NPR = Not Patent Related
My first exposure to Comic-Con was the year that KOTCS came out. (For those of you who are not ultimate Indiana Jones fans, a) why not?, b) shame on you for not knowing, c) it stands for Kingdom of the Crystal Skull, and d) it was 2008.) That’s where they first announced that Karen Allen would be back to reprise her roll as the Indiana Whisperer, Marion Ravenwood. *sigh* She was the best of all the Jones girls, bar none.
Around these parts, however, Comic-Con stands not for that fan convention out on the left coast, but for the Comic Constitution. The Comic Constitution was born out of a need for a certain group of then nine-year-old boys to prevent each other from stealing ideas for comic book characters. As was the practice at that time, a group of boys would get together and draw comics during
class when they should have been paying attention recess and it so happened that the creator of the Chicken Hawk and Rooster Hawk characters, a little boy we’ll call “Michael” because that’s his name, became disenfranchised with his buddies when one of them deigned to include his character in their comic. Without asking first. And they drew the characters ALL.WRONG because don’t you know that Chicken Hawk would never be seen holding a bow and arrow? You don’t know that? Oh, the humanity.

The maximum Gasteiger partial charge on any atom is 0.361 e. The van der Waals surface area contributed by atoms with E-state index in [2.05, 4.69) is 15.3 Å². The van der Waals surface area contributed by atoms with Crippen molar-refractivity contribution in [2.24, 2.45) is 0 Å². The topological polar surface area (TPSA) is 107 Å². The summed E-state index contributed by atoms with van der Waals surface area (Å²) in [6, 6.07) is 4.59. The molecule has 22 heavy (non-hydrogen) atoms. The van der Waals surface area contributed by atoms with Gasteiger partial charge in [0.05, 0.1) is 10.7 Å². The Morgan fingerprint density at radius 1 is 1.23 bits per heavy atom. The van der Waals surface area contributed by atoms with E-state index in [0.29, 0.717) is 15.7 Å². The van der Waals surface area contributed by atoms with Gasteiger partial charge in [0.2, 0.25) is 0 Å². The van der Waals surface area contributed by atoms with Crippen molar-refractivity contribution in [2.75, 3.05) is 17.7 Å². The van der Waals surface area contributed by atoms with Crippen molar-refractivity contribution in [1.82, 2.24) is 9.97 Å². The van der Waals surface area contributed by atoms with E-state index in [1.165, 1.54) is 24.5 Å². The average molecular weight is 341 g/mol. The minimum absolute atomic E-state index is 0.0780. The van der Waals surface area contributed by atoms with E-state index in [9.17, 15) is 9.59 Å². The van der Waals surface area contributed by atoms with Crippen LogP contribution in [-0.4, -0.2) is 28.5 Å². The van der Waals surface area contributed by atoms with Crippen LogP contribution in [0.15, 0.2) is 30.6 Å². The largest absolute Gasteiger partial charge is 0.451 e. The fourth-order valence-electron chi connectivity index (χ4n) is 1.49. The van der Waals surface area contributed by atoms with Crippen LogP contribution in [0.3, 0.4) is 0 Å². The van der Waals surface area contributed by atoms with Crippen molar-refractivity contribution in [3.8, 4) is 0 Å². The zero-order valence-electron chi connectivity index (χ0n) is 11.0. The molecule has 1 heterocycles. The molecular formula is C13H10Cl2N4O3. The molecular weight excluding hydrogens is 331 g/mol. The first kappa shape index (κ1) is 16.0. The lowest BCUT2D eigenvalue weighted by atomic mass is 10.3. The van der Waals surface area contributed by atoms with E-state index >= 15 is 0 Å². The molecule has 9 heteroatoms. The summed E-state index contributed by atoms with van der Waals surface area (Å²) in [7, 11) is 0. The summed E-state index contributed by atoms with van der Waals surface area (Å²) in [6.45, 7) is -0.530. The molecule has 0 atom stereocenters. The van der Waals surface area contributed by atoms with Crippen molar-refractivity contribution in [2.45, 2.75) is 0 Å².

Not content to simply go ask the offender (or possibly offenders, I never quite got the whole story) to knock it off because isn’t that what nine year old boys do? They just go up and punch each other’s lights out until the issue is resolved and then buy each other a beer, or possibly a shot of tequila? No? No. That is not at all what happened here.
Evidently, Michael took it upon himself to write up a Comic Constitution. Something akin to third grade Copyright Law, that outlines what you can and cannot do with regard to writing comics. To wit:
Here’s the text, verbatim:
There shall be no stealing Ideas/Characters from other peope’s comix. The creator of the comic does not have to let it go, he/she can rip up the comic if they do not aprove. And they have to write the owner of the comic name on the title, if they don’t they have to throw away/tear the title and writer has to write a knew one.
It’s so simple, it’s brilliant: If you use my character without telling me, I don’t have to just ignore your gross malfeasance, I can rip your comic all to hell. Or, you can use my character, but my name had better be on the title, bitchez.
Ask me how many times those kids got in another fight about comic strips? It’s less than one, just to put a number on it. And they did it all without lawyers!
So what’s the point of this little anecdote? The point is that these people in Maryland are completely crazy when they say that the school gets to own the stuff the kids who attend there create. Nine year olds in Texas figured out a year ago that that ain’t so.
What’s wrong with you, Maryland?